For example, the electrolyte may be formed by mixing the YSZ powder with SSZ or SCSZ powder followed by shaping (such as tape casting, roll pressing or other suitable ceramic shaping techniques) and sintering the powders at any suitable temperature to form the electrolyte. The anode electrode containing a plurality of sublayers shown in FIG. 1 may be formed by a screen printing method or by other suitable methods. The first anode 3 sublayer can be screen printed on the electrolyte 5, followed by screen printing the second anode sublayer on the first sublayer using any suitable ceramic powder screen printing techniques. The screen printed cell is then sintered or fired at any suitable temperature, such as a temperature between 1150 and 1400 C. in air. The cell may be separately fired or sintered after the anode deposition and after the cathode deposition at the same or different temperature. The completed cell is preferably further annealed in a reducing atmosphere, such as a hydrogen or forming gas atmosphere, to covert nickel oxide to nickel in the anode prior to using fuel cell to generate electricity as part of a fuel cell system.
  • [0028]
    A performance of various electrolytes were tested. Specifically, the performance of the YSZ and SCSZ composite electrolyte of the embodiments of the invention having the following composition (25% by weight of 3 molar percent yttria YSZ and 75% by weight of [(ZrO2)1-y(CeO2)y]1-x(Sc2O3)x where x=0.1 and y=0.01) (“YSZ+SCSZ”) was compared to the following comparative example electrolyte compositions: (a) 3 molar percent yttria YSZ (“3YSZ”); (b) 8 molar percent yttria YSZ (“8YSZ”); and (c) ScxCeyZr1-x-yO2 where x=0.1 and y=0.01 (“SCSZ”).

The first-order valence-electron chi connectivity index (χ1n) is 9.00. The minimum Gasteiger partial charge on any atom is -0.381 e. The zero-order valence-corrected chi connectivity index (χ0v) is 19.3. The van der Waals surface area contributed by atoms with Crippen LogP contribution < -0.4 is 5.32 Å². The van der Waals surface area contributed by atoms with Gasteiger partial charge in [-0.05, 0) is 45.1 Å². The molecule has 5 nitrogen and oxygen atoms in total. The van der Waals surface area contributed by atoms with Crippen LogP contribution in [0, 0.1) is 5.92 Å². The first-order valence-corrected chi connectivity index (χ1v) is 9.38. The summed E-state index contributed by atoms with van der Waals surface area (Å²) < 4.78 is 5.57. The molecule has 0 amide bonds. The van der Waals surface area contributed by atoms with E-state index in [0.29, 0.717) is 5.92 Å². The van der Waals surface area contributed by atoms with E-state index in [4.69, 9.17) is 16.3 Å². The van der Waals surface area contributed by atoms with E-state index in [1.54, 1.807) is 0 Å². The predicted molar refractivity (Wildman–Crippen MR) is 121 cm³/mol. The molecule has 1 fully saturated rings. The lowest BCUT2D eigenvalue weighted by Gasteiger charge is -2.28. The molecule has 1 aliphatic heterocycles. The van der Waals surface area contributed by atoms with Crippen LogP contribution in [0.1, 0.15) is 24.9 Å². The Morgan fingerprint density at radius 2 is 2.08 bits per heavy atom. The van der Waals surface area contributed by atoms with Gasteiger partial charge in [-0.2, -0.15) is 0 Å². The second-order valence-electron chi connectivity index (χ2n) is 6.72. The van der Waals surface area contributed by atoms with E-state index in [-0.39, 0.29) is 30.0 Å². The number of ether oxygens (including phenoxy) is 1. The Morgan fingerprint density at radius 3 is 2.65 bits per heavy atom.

• [0029]
    FIG. 3 illustrates a plot of conductivity versus temperature for the four electrolytes. The conductivity of the YSZ+SCSZ electrolyte is higher than that of the 8YSZ and 3YSZ electrolytes, but slightly lower than that of the SCSZ electrolyte.
  • [0030]
    FIG. 4 illustrates a bar graph comparing the CTE of the four electrolytes. The CTE of the YSZ+SCSZ electrolyte is about the same as that of the electrolytes of the comparative examples.
  • [0031]
    FIG. 5 illustrates a plot of cell voltage versus time for a SOFC cell containing the YSZ+SCSZ electrolyte. This endurance test indicates that the cell voltage degrades about 3-4% for the first 1000 hours and about 1-2% for the second thousand hours of operation.
  • [0032]
    The foregoing description of the invention has been presented for purposes of illustration and description. It is not intended to be exhaustive or to limit the invention to the precise form disclosed, and modifications and variations are possible in light of the above teachings or may be acquired from practice of the invention. The description was chosen in order to explain the principles of the invention and its practical application. It is intended that the scope of the invention be defined by the claims appended hereto, and their equivalents.
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Classifications
U.S. Classification429/418, 75/343, 429/465
International ClassificationH01M8/10, B22F1/00
Cooperative ClassificationH01M8/126, H01M4/9066, C04B2235/3224, H01M8/1253, C04B2235/96, C04B2235/3246, C04B2235/602, C04B2235/3225, H01M4/8657, C04B35/64, H01M4/9033, H01M2008/1293, C04B35/48, H01M2300/0091, Y02E60/525, H01M4/8621, H01M2300/0077, Y02P70/56
European ClassificationH01M4/90D2D, H01M8/12E2B, H01M4/86K2, H01M4/86B6
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Jul 2, 2008ASAssignment
Owner name: BLOOM ENERGY CORPORATION, CALIFORNIA
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Dec 15, 2015ASAssignment
Owner name: U.S. BANK NATIONAL ASSOCIATION, AS COLLATERAL AGEN
Free format text: SECURITY INTEREST;ASSIGNOR:BLOOM ENERGY CORPORATION;REEL/FRAME:037301/0093
Effective date: 20151215